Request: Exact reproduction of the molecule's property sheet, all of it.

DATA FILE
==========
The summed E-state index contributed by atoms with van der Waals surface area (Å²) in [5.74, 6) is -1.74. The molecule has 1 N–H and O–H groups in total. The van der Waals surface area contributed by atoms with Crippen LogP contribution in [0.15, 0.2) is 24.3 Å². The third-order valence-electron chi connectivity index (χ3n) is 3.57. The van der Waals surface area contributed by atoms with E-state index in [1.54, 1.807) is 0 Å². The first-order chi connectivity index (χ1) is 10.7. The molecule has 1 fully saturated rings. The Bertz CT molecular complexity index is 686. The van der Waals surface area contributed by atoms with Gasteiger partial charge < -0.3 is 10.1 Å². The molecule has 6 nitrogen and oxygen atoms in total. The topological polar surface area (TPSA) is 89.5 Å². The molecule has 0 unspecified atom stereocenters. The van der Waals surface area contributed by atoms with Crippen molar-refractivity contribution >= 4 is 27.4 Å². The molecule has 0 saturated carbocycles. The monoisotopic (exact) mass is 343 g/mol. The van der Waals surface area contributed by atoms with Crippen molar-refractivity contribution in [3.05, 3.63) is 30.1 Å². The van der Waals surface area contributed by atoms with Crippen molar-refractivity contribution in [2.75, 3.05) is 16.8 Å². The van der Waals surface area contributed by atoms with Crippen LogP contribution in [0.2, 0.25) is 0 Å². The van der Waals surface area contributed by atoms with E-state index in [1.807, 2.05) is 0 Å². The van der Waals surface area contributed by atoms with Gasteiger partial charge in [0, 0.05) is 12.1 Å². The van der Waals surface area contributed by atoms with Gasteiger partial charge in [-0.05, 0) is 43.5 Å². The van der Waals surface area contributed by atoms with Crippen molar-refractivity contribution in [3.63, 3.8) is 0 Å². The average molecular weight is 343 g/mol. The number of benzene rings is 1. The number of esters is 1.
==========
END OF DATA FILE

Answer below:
The summed E-state index contributed by atoms with van der Waals surface area (Å²) in [5.74, 6) is -1.74. The molecule has 1 N–H and O–H groups in total. The van der Waals surface area contributed by atoms with Crippen LogP contribution in [0.15, 0.2) is 24.3 Å². The third-order valence-electron chi connectivity index (χ3n) is 3.57. The van der Waals surface area contributed by atoms with E-state index in [1.54, 1.807) is 0 Å². The first-order chi connectivity index (χ1) is 10.7. The molecule has 1 fully saturated rings. The Bertz CT molecular complexity index is 686. The van der Waals surface area contributed by atoms with Gasteiger partial charge < -0.3 is 10.1 Å². The molecule has 6 nitrogen and oxygen atoms in total. The topological polar surface area (TPSA) is 89.5 Å². The molecule has 0 unspecified atom stereocenters. The van der Waals surface area contributed by atoms with Crippen molar-refractivity contribution >= 4 is 27.4 Å². The molecule has 0 saturated carbocycles. The monoisotopic (exact) mass is 343 g/mol. The van der Waals surface area contributed by atoms with Crippen molar-refractivity contribution in [3.05, 3.63) is 30.1 Å². The van der Waals surface area contributed by atoms with Crippen molar-refractivity contribution in [2.75, 3.05) is 16.8 Å². The van der Waals surface area contributed by atoms with Crippen LogP contribution in [0.2, 0.25) is 0 Å². The van der Waals surface area contributed by atoms with E-state index in [1.807, 2.05) is 0 Å². The van der Waals surface area contributed by atoms with Gasteiger partial charge in [0, 0.05) is 12.1 Å². The van der Waals surface area contributed by atoms with Gasteiger partial charge in [-0.05, 0) is 43.5 Å². The van der Waals surface area contributed by atoms with Crippen molar-refractivity contribution in [3.63, 3.8) is 0 Å². The average molecular weight is 343 g/mol. The number of benzene rings is 1. The number of esters is 1.